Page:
Four-word summary: Years-long goal achieved.
One-sentence summary: After three failed attempts in the last few years, I finally qualified for the Marathon Maniacs club by running three marathons within 90 days (77 days, in my case).
Paragraph of stats: The Operation Jack Northwest Run marked my 10th marathon since my first one in December 2008, but five of them were run this year alone. I had an average pace of 9:21 per mile through 22 miles, putting me on track for a faster-than-expected 4:05, until a coughing fit had me stopped for five minutes. But I’m quite happy with the 4:14:22 finish, especially since it came 20 days after a marathon.
Race history: This race is the “satellite” version of a Southern California race, now in its third year. All proceeds go to Operation Jack, a non-profit named for an autistic boy named Jack. The Portland version is a six-hour run, though the marathon and half-marathon distances are marked, too. Entrants are capped at 100, and the race director, Steve Walters, has a full spread of running food, along with volunteers that include his very nice family members.
My involvement in the race dates back to December 2010, when I volunteered at the race in freezing temperatures, blowing wind and painfully sharp raindrops. I ran a 10k (6.2 miles), which marked my longest run in four months, due to a stress fracture in my leg.
This year, I set out to run the full Operation Jack marathon. I’d run St. George in October, California International in December, and if I could get through this race, I’d finally qualify for the Maniacs club. I had failed twice before, including a heartbreaking first-ever DNF (did not finish) on my birthday weekend, just 16 miles from finishing. I desperately wanted to cross this goal off my list, though I didn’t talk it up too much because I couldn’t quite handle the idea of having so many people know how much this race meant. Many people didn’t even know I was running another marathon so soon after my last one.
Pre-race days: I arrived in Portland on Wednesday and wandered around downtown (food carts and Powell’s Books – check and check).
I went to dinner with the always lovely Christine and Ruben, then went to my friend Ryan’s house. The next day I went to the gym and did some strength/stretching, ran five miles on the treadmill, and foam rolled. We were lazy that afternoon, and it was awesome. That night I went to dinner with my longtime good friend Becky and her girls (who just keep growing up), then had drinks with my friend Heather.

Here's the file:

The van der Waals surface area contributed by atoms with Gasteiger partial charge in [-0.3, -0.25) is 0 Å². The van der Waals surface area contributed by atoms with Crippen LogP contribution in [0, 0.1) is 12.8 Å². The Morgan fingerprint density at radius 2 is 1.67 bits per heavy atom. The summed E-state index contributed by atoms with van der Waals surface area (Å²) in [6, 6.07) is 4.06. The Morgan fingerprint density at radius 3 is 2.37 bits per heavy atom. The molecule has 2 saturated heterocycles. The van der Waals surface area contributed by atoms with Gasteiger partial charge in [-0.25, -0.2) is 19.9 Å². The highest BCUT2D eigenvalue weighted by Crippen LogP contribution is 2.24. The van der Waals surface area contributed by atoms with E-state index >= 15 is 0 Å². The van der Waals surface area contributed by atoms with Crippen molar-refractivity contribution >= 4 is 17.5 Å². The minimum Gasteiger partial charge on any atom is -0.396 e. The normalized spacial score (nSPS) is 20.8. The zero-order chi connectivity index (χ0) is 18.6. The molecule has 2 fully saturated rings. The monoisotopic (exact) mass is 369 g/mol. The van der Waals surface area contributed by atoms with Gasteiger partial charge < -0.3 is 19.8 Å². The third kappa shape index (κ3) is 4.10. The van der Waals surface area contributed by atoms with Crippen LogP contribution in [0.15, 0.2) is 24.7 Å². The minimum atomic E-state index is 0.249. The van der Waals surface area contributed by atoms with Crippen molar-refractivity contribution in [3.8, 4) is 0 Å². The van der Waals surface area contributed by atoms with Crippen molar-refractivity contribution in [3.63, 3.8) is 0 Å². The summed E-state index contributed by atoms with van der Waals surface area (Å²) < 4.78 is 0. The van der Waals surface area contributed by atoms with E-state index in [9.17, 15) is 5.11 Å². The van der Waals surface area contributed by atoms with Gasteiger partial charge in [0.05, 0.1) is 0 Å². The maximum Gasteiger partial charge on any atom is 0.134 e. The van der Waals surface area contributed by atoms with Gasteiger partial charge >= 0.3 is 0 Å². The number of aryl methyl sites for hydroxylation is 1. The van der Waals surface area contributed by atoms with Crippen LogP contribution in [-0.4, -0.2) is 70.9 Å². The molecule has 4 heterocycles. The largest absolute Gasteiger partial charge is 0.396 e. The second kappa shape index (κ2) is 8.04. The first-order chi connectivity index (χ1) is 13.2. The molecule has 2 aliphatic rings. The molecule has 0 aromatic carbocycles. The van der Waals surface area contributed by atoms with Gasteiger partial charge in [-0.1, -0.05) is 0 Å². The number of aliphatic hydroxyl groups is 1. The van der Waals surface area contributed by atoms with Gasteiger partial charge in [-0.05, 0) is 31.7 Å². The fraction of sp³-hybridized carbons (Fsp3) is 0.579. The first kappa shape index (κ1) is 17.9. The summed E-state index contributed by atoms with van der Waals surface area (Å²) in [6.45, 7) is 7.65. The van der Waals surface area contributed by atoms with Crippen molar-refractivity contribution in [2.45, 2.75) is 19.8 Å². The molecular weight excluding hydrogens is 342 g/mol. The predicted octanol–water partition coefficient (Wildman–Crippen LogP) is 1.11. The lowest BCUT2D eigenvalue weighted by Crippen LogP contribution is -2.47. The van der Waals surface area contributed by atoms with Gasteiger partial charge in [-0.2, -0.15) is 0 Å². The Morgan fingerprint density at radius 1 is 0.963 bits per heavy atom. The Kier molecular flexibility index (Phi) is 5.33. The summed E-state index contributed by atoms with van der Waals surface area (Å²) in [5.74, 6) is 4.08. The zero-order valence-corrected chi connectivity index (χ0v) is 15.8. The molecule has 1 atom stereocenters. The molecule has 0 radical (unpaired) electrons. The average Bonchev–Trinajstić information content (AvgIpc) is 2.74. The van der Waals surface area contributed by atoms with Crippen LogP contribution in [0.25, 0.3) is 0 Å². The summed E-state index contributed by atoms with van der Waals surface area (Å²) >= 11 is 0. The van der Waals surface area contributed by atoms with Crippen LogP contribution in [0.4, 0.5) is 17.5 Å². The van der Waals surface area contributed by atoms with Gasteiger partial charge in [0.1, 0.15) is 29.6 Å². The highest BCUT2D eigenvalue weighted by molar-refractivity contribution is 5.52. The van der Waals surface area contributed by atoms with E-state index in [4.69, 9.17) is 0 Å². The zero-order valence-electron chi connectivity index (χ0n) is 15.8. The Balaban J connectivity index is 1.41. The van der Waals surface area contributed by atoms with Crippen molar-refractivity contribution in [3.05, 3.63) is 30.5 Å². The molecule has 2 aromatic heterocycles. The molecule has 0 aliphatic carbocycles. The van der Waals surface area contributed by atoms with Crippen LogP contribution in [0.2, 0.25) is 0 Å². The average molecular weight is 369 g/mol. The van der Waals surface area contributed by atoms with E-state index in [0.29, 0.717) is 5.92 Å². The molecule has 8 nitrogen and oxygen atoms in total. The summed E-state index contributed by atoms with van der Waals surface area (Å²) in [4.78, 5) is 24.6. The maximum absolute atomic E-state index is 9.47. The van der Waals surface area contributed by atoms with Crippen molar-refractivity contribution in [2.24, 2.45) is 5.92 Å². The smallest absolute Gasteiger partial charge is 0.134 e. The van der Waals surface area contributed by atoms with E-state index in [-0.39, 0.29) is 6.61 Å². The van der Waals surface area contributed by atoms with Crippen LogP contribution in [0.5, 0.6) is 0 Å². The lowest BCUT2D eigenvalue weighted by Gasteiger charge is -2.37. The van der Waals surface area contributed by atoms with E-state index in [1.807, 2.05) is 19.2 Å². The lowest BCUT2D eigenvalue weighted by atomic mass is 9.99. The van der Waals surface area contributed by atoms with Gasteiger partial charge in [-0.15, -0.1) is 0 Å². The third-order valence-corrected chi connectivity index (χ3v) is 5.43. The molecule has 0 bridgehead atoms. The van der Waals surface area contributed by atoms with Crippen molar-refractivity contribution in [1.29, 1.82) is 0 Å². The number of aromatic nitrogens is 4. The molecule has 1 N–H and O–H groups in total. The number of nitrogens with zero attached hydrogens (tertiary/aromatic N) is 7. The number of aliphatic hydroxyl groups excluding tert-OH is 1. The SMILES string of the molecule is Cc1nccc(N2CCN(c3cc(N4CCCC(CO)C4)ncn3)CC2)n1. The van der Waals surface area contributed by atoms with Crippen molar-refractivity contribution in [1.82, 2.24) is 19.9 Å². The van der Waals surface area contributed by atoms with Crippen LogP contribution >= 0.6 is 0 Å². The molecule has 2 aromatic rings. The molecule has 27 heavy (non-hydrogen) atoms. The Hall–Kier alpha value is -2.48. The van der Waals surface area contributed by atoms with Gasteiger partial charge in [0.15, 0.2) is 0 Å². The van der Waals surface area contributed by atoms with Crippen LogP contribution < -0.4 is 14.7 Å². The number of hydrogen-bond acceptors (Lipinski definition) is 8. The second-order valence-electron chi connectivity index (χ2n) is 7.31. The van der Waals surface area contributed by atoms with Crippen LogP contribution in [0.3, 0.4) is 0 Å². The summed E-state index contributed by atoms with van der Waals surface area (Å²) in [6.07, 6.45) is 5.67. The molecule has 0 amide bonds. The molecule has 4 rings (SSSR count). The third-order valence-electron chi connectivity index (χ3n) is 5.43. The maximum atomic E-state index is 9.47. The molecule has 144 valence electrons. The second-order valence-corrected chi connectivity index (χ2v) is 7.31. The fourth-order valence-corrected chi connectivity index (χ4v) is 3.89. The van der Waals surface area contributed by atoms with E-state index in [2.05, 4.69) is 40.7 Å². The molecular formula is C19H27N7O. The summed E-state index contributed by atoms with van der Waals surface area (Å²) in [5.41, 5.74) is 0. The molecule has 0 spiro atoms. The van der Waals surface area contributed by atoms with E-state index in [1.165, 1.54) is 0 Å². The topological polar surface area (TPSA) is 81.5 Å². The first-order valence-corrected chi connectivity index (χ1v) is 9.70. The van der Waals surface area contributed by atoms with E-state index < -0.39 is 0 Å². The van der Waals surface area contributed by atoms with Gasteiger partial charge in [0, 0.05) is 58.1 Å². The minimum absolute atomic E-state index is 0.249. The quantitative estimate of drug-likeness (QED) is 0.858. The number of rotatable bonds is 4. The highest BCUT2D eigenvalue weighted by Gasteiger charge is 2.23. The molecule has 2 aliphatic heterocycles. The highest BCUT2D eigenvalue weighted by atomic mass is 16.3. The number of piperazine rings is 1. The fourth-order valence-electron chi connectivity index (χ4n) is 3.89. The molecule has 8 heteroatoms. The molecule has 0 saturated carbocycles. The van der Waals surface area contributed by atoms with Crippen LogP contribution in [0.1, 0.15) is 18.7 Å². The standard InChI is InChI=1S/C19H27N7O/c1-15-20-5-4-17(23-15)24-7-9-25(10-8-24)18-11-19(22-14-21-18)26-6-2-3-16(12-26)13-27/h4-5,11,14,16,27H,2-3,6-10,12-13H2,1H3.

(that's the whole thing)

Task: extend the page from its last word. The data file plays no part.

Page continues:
Friday involved driving out to Tillamook Forest with Ryan, and about an hour of hiking through snow that was sometimes knee deep. In other words, it was awesome.
Top it off with a visit to McMenamin’s for beer milkshakes (fantastic) and Cajun tater tots. That night we went to an “end of the world” party, since the Mayan calendar stopped that day. If the world did end, I wouldn’t have to run 26 miles the next morning! To be on the safe side, I was designated driver and only had a small glass of wine. Oh, and half a shot of cinnamon whiskey, because, you know, why say no to something new and different hours before a race? Add pizza and salad, and you’ve got Layla’s perfect pre-race meal. That party gave my abs a workout due to So Much Laughing. I can’t begin to explain all the hilarity that ensued. The game Catch Phrase, combined with hug-judging and “bacon and porn,” made for great fun. And a late night. No regrets, though.
Race morning: Staying at a house about a mile from the start of a small race is the best thing ever. I showed up at 7:15 and had plenty of time to say hi to people, get my race bib, meet new people, and go back to my car that was parked steps away. Breakfast was my standard bagel, peanut/almond butter and banana. We all gathered at the start line in Summerlake Park, and then the race began.
Mile 1 – 9:28. Mile 2 – 9:14. Mile 3 – 9:10. Mile 4 – 9:12.
(Quick note about the photographer, though more will be mentioned later: If you live near Portland and need photos, consider Leyla Duechle Photography. She’s very nice — and she spent hours at the race just because she’s cool.)
The course is a 0.95-mile loop through the park. Yes, that sounds dreadful. But it’s actually much better than you’d think. It winds through a park, goes over a couple bridges, circles around a pond, and passes nice homes.
Mile 5 – 9:07. Mile 6 – 9:09. Mile 7 – 9:14. Mile 8 – 9:14.
Portland is known for rain. California is known for sun. Well, every time I visit Portland, I seem to bring good weather. At my California marathon three weeks earlier, I said “bring it on” to the weather, and we were treated to pouring rain and 35mph headwinds. This time, I was in a rainy city but there was blue sky. And the sun came out.
Mile 9 – 9:10. Mile 10 – 9:17. Mile 11 – 9:06. Mile 12 – 9:03. Mile 13 – 10:12.
I reached the halfway point at 2:02 and knew this was faster than expected. That mile was slower because I stopped to fill up my pocket with more shot bloks (one every two miles), a gel (I’d taken one at mile nine and would take another at mile 17), and get a new bottle of Nuun. It was nice to have an aid station there every mile so that I didn’t have to carry everything I’d need for 26.2 miles.
Mile 14 – 9:29. Mile 15 – 9:12. Mile 16 – 9:31.